Pius XI and Fascism in Austria
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by William P. Meyers
Pope Pius XI became pope on February 6, 1922 and died February 10, 1939. I consider him to be one of the principle architects of the modern totalitarian state. He backed the ascendancy of the dictators Adolf Hitler, Benito Mussolini, Francisco Franco, and General Petain. He sought to create a Catholic, fascist, super-state under Papal domination in Europe. Because of the complexity and, sometimes, secrecy of the maneuvering involved, by carefully ignoring most of the facts, many historians have helped to cover up the role and agenda of Pius XI.
The history of the relationship of the Catholic Church to the fascist triumph in the nation of Austria helps illuminate this story. Before it joined the losing side in World War I, Austria was the heart of the traditionally Catholic Austro-Hungarian Empire, which had its capital in Vienna. The nation of Austria that emerged from World War I was mainly ethnically German. Hitler was born in Austria, and was a Catholic, but moved volunteered to fight for Germany in World War I, and stayed there after the war ended. He played no part in Austrian fascism until after the Nazi Party gained power in Germany.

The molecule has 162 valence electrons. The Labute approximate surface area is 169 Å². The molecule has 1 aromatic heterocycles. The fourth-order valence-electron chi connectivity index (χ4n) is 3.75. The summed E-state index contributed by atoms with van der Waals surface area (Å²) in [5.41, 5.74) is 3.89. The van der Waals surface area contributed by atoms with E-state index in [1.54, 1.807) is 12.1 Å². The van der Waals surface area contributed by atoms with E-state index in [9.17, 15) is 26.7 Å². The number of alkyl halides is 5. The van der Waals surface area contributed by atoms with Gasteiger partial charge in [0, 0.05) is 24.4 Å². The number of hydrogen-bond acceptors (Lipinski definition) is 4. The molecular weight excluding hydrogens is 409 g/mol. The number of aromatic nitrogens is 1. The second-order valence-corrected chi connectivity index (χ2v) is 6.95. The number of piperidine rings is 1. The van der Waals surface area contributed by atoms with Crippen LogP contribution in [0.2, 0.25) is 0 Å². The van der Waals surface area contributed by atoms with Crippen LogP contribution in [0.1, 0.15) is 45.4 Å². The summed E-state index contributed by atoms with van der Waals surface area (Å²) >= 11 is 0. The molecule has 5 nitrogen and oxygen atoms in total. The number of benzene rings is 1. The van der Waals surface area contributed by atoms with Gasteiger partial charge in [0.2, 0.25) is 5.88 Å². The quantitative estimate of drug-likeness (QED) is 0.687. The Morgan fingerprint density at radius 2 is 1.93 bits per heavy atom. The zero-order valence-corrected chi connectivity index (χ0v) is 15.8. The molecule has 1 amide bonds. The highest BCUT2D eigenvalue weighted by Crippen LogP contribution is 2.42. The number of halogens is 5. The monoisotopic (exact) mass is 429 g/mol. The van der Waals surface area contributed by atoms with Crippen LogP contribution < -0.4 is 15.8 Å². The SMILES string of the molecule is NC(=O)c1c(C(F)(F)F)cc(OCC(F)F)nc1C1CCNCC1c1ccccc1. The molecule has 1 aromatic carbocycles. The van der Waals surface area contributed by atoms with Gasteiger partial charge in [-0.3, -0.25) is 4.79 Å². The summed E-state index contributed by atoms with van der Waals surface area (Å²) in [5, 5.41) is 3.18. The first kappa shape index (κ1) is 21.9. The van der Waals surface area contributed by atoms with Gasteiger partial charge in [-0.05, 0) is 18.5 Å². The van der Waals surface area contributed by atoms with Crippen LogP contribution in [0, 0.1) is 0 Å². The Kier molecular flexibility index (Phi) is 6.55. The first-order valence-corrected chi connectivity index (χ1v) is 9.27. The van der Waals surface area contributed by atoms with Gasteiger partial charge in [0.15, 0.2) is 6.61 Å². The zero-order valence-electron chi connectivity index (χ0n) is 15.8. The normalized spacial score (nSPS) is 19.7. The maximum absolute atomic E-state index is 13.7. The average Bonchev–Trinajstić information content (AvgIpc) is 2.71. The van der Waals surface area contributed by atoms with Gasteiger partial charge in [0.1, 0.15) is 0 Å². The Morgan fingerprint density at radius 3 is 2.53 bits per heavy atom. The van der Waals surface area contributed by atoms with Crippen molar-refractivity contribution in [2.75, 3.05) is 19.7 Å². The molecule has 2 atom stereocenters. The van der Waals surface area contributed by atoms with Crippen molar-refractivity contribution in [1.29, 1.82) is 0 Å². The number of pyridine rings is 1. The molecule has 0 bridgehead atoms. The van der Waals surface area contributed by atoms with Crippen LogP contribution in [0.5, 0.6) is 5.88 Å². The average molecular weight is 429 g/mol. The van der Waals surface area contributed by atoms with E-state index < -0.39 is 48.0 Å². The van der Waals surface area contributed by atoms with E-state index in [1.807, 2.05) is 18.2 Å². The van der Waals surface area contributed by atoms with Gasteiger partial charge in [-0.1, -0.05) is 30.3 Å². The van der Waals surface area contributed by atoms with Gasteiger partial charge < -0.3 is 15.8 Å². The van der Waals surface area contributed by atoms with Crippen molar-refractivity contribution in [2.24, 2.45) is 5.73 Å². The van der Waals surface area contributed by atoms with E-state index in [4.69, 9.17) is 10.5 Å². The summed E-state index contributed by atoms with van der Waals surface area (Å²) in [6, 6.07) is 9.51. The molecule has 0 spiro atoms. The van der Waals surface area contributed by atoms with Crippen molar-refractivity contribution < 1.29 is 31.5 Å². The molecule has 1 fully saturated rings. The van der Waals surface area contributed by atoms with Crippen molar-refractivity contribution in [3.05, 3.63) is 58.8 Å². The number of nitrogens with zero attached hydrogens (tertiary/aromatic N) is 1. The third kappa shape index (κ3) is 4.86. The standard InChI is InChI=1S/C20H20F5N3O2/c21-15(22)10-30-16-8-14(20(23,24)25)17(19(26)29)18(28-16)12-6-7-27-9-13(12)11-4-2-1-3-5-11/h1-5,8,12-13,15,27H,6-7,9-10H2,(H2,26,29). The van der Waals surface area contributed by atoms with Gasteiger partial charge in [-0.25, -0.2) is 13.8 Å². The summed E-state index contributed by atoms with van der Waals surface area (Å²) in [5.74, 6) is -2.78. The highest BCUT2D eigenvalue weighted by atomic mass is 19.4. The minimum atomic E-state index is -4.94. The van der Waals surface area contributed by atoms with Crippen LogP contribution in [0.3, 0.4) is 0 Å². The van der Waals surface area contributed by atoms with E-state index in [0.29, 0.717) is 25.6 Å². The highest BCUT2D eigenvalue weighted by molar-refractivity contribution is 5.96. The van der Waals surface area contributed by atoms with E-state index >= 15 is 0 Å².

The Catholic Church was deeply tied to the government of the Empire. Church and State united against not just Protestant Christian sects, but against the ideas of rights of citizens, a republican form of government, and democracy. However, the Emperors did their best to subordinate the Church to their needs. Church and State struggled for control at times, but both united against their common enemies. Often the Emperor managed to select the Pope, and almost always he had veto power in that matter. Nevertheless, much of the population turned against the Catholic Church starting in the 19th Century. A weak parliament and "free" elections were introduced.
Karl Lueger formed the Anti-Semitic Party, which then changed its name to the Austrian Catholic Party. It chief rival was the Socialist Party. It should be noted that unlike the Leninists, the Austrian Socialist Party was built on democratic, not authoritarian, foundations. With the demise of the Empire at the end of World War I, the Socialist Party became the most popular party in the new nation of Austria. This enraged the Catholic Church, both in Austria and in the Vatican. Despite that, the Socialist and Catholic parties formed a coalition government that lasted until 1920.